LibLink: Tim Bale – “The biggest effect of the Lib Dems holding their nerve has been to help the Conservatives lose theirs”

tim baleTim Bale is professor of politics at Queen Mary, University of London, an an historian of the Conservative party. And this week, to mark the third anniversary of the formation of the Coalition, he’s turned his attention to the Lib Dems.

The article begins by dissecting that ‘Jekyll and Hyde’ verb — compromise — to highlight the problems posed by the Coalition for both its parties: ‘Used actively, it’s a good thing – you want something; I want something different; we talk it over; we come to an arrangement; we compromise. Used passively, it comes over all negative – someone’s obliged to do or say something they don’t really want to; suddenly they’re not compromising; they’re compromised.’

The popular perception is the Lib Dems have spent their time in government passively being compromised:

The Queen’s Speech was an obvious case in point – and a convenient way of taking the temperature of a coalition that now has more of a past than a future, always presuming, in the light of the red-hot row currently convulsing the Conservative Party, it actually has a future.

Despite their best efforts – and, with excellent bloggers such as Mark Pack and Stephen Tall on their side, those efforts are often pretty impressive – it sometimes seems as if the Lib Dems’ main justification for their joining and continuing the coalition is their ability to derail the most draconian and dry schemes of their Conservative partners. Remarkably, this remains the case even when, in some people’s eyes, Nick Clegg and his colleagues have spent most of the last three years not so much compromising as being compromised.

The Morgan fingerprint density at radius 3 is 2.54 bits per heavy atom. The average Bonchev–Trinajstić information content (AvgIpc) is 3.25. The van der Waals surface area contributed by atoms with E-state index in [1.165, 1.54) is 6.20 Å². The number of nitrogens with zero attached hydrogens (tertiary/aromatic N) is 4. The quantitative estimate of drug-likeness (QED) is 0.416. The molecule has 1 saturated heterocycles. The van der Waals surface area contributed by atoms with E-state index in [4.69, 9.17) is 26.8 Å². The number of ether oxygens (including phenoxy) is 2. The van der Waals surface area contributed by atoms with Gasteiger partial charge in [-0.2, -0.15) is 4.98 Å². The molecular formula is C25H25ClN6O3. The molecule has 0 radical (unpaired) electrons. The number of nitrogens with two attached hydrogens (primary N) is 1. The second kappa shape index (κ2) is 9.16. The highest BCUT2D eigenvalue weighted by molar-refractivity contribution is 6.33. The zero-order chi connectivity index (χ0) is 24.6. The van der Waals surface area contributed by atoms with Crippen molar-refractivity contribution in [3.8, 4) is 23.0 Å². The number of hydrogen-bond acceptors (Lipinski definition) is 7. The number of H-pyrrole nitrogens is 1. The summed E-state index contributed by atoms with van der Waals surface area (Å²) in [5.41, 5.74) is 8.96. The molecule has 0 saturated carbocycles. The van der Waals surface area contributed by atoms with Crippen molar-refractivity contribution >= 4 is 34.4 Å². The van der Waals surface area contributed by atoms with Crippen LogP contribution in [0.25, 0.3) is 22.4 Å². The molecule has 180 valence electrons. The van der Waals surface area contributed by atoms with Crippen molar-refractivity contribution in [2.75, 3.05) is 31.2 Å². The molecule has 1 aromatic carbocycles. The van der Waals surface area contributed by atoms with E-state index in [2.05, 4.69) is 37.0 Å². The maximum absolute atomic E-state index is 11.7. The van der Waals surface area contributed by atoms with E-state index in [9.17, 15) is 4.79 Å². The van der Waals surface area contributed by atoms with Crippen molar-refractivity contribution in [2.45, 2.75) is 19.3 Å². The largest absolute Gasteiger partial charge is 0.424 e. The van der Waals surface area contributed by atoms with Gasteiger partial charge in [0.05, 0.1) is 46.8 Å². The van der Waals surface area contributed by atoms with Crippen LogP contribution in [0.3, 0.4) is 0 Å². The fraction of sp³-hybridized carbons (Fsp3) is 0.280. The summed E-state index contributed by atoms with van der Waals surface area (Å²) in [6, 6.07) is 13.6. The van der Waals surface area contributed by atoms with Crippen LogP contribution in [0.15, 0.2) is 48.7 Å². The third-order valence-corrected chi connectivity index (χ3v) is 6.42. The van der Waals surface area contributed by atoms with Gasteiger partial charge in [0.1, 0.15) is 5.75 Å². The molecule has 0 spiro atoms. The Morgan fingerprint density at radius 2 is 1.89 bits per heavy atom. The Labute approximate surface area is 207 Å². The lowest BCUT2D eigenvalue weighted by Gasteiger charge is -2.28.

Yet the surprising thing, he notes, is how united the party remains (all things considered) and the knock-on impact this has had on the Tories:

… judging by the lack of internal criticism of Clegg and co by their grassroots activists, the strategy has proved remarkably effective in preserving party unity. It has also succeeded in keeping the Lib Dems firmly within the coalition – more firmly than many (including me) imagined would be the case by this stage. …

Perhaps the biggest effect of the Lib Dems holding their nerve, then, has been to help the Conservatives lose theirs. … the Conservatives’ May madness (and they have to hope that that’s all it turns out to be) is also down to a deeper but equally widespread feeling among Tory MPs, activists and columnists that if the Lib Dems aren’t hacking great lumps out of each other, then Cameron – in spite of the fact that in so many ways his government is out-thatchering Thatcher – can’t really be delivering Conservatism blue in tooth and claw.

You can read Professor Bale’s piece in full here.

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12 Comments

  • paul barker 19th May '13 - 6:56pm

    It sometimes feels as if we have a 4 Party debate with one Party of Government, us & 3 protest parties.

  • There’s a fundamental instability at the heart of the coalition. We want to show that coalitions can work, and the Tories want to show that coalitions can’t work.

  • David Evans 19th May '13 - 9:56pm

    “… judging by the lack of internal criticism of Clegg and co by their grassroots activists.” Well that seems to sum up perfectly how much Prof Bale knows.